Return of Asylum Seeker to Iceland Unlikely Skip to content

Return of Asylum Seeker to Iceland Unlikely

Kristín Völundardóttir, who heads the Directorate of Immigration, said it is unlikely that the asylum seeker who snuck onboard the research vessel Knorr in Iceland and traveled with it to the US will be sent back to Iceland.

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Asylum seekers have repeatedly tried to sneak onboard ships at the Reykjavík harbor. Archive photo by Páll Stefánsson.

Stöð 2 reported on Saturday that the man had been brought to US immigration authorities when the ship arrived in Falmouth but Kristín told Morgunblaðið that the Directorate of Immigration has not received any notification to that regard.

However, on Wednesday, the directorate received request of information on the man from the US Department of Homeland Security. The directorate responded that the man was known by the name he gave the department but that his origin had yet to be confirmed.

The US is not party to the Dublin Agreement and Kristín said she is not aware of any regulations that obligate Iceland to take the asylum seeker back.

She does not recall any incident in the past ten to 15 years when US authorities requested to send an asylum seeker back to Iceland, although asylum seekers whose applications have been rejected in the US have sometimes requested to be sent to Iceland.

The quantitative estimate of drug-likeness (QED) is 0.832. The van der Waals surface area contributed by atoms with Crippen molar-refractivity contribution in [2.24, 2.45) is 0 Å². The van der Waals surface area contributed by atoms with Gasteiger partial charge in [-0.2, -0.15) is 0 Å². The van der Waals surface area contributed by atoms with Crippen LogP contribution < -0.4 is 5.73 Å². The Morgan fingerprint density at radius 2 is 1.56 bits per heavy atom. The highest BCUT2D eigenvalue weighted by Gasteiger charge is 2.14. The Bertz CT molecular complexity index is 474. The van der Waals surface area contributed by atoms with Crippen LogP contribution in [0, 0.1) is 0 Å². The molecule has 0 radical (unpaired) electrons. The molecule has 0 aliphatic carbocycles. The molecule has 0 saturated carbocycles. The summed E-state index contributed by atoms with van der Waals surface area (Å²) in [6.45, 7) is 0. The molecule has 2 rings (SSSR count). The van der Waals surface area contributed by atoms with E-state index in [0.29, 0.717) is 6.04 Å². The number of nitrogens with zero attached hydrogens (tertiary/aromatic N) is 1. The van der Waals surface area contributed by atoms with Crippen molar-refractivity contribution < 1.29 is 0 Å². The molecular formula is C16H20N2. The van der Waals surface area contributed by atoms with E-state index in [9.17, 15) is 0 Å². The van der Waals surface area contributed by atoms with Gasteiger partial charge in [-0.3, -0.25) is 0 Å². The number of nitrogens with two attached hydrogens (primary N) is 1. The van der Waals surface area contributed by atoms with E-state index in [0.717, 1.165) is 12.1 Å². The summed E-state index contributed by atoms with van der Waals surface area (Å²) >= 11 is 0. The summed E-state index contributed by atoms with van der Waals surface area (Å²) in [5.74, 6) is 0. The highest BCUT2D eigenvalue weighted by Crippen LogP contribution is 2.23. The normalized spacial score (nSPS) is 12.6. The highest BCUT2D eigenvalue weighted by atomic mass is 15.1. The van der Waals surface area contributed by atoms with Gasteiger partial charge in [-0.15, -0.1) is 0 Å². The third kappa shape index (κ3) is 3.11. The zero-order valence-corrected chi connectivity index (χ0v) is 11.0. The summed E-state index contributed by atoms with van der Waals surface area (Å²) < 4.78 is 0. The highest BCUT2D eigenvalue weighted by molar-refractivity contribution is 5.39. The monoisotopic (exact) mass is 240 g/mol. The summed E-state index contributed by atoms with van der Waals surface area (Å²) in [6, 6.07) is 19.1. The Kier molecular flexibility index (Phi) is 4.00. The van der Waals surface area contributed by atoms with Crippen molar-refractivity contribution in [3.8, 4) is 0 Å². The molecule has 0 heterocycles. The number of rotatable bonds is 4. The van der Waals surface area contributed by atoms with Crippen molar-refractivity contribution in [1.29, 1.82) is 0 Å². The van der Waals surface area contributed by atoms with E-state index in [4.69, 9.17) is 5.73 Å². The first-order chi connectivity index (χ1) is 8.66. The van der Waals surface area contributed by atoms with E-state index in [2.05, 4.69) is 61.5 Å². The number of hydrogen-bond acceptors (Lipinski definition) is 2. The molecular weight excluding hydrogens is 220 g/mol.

“Then we look into whether the individual in question has a residence permit or some connection with Iceland and if not we turn down the request,” Kristín explained.

The asylum seeker caught onboard Knorr had on several other occasions tried to leave the country as a stowaway, as have other asylum seekers in Iceland in the past months. The time it takes to process their applications has been subject to criticism.

Visir.is reports that the grassroots activist movement No Borders in Reykjavík are urging the managers of Icelandair to drop the damages case against two asylum seekers who recently tried to leave the country by sneaking onboard one of the airline’s planes.

Click here to read more about asylum seekers in Iceland.

ESA

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